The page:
Supreme Court Set to Decide Whether NLRA Preempts State Law Claims for Property Damage Caused During Strikes
The U.S. Supreme Court’s upcoming term will include review of whether the National Labor Relations Act (the “Act”) preempts state court lawsuits for property damage caused during strikes, which could have significant implications for employers and unions.
The case – Glacier Northwest Inc. v. International Brotherhood of Teamsters Local Union No. 174 – began over five years ago when the Union in Washington State representing the Employer’s truck drivers went on strike. The Union timed their strike to coincide with the scheduled delivery of ready-mix concrete, and at least 16 drivers left trucks that were full of mixed concrete, forcing the Employer to rush to empty the trucks before it hardened and caused damage. The Employer was able to do so, but incurred considerable additional expenses and, because it dumped the concrete in order to avoid truck damage, lost its product.
Employer Brings State Law Suit for Property Damage
After the incident, the Employer sued the Union under Washington State law for intentional destruction of property. The Union argued that the suit was preempted by the Supreme Court’s decision in San Diego Building Trades Council v. Garmon, 359 U.S. 236 (1959) (“Garmon”). In Garmon, the Supreme Court held that, although the Act does not expressly preempt state law, it impliedly preempts claims based on conduct that is “arguably or actually protected by or prohibited by the Act.” The Supreme Court held in Garmon that conduct is “arguably protected” when it is not “plainly contrary” to the Act or has not been rejected by the courts or the National Labor Relations Board (the “Board”).
State Court Holdings
The Washington State trial court dismissed the Employer’s suit for property damage because strikes are protected by the Act. The Washington Court of Appeals reversed, holding that intentional destruction of property during a strike was not activity protected by the Act, and thus, not preempted under Garmon.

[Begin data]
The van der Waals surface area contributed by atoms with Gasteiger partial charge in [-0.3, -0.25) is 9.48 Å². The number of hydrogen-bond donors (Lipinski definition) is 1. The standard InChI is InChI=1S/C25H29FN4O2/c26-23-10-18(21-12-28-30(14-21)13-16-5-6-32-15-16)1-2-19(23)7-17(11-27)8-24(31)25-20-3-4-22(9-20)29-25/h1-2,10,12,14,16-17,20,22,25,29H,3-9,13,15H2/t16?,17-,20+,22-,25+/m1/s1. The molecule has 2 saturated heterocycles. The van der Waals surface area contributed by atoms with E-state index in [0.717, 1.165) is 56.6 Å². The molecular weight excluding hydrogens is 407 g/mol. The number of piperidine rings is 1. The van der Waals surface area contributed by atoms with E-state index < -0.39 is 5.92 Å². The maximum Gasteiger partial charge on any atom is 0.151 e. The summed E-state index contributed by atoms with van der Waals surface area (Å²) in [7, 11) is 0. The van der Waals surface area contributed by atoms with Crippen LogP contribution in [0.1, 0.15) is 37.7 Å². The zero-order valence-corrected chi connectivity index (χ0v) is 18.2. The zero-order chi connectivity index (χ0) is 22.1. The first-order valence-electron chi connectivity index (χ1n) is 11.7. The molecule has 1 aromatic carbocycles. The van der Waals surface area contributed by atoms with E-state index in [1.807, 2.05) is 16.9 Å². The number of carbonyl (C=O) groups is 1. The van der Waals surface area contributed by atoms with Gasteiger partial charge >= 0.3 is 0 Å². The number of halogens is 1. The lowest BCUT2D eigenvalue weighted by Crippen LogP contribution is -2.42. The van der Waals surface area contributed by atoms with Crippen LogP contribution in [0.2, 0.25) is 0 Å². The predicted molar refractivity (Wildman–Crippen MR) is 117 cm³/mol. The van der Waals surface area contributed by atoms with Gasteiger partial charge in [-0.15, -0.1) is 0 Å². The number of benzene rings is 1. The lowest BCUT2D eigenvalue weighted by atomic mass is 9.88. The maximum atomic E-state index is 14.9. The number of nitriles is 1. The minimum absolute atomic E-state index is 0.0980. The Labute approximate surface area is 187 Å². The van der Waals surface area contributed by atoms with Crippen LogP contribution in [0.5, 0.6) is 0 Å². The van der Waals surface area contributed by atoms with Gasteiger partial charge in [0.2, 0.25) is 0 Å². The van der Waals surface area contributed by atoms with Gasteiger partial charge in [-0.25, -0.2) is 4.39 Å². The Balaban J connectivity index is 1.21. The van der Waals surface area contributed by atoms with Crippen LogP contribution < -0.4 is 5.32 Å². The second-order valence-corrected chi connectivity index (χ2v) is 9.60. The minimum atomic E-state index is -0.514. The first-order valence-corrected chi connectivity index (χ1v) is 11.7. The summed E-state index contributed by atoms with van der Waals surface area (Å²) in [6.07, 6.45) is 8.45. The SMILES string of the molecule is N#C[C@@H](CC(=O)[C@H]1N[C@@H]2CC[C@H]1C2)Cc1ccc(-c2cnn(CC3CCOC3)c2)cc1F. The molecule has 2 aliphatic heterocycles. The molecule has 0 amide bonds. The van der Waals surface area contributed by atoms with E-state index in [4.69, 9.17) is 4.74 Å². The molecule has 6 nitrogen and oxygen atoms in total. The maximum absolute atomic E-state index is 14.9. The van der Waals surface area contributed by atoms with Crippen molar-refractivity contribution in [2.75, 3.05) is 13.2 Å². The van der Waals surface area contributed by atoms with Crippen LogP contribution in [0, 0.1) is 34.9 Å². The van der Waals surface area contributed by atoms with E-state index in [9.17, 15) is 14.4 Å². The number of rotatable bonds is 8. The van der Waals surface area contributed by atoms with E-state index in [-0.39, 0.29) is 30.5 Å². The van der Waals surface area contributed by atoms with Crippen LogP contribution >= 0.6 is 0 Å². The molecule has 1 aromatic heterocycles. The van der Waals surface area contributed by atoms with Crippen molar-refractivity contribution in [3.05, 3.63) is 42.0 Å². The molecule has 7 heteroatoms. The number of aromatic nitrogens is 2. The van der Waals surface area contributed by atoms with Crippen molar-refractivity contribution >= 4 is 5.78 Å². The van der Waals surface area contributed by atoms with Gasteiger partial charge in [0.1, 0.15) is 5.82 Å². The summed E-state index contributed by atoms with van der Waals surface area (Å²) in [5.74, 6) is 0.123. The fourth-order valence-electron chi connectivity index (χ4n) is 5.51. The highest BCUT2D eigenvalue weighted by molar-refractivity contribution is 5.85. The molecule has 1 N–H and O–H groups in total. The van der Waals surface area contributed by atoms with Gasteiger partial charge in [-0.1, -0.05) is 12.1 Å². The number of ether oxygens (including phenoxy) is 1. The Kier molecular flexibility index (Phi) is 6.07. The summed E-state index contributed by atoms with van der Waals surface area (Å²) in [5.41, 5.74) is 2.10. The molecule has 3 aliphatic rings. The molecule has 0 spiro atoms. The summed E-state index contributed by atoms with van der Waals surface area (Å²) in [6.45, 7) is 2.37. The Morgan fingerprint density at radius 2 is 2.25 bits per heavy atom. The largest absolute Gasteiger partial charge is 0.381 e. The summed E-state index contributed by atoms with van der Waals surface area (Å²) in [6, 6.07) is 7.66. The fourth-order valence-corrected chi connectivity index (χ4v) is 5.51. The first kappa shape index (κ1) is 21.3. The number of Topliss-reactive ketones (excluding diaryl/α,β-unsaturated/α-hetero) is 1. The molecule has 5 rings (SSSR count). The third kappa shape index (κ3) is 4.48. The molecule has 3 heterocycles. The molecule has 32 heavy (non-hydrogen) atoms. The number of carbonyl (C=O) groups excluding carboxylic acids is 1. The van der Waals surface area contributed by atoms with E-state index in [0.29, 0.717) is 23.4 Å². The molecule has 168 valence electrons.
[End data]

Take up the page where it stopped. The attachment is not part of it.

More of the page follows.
Finally, the Washington Supreme Court reversed again, holding that the Act impliedly preempts the state law tort claim because the intentional destruction of property that occurred incidental to a work stoppage was at least arguably protected, and the Board would be better-suited to make an ultimate determination on this legal issue.
Question Before the Supreme Court
The Supreme Court will now determine whether the National Labor Relations Act bars state law tort claims against a union for intentionally destroying an employer’s property in the course of a labor dispute.
Under Garmon, the Act does not preempt suits regarding unlawful conduct that is plainly contrary to the NLRA, and the Employer argues that the strike at issue here was plainly unprotected because of the intentional destruction of property. In other words, the conduct is not even arguably protected by the Act such that the Act would preempt – it was, rather, plainly unprotected conduct, and thus, the proper subject of a lawsuit. The Employer also cited the “local feeling” exception to Garmon, which creates an exception to preemption where the States may have a greater interest in acting, such as in the case of property damage or violence.
The Union argued in opposition to the Employer’s certiorari petition that the Employer merely challenged the Washington Supreme Court’s conclusion that the conduct was arguably protected by the Act, and not its reasoning. Moreover, whether or not the conduct was protected should be decided by the Board, which is better-suited to decide the matter.
Employers should gain much greater clarity into whether they can seek relief from such conduct via a damages lawsuit. If the Court finds that such conduct is not preempted and may be litigated in state court, such a ruling could go far in protecting employers’ interests in contentious labor disputes and potentially shift the balance of power towards employers during these disputes.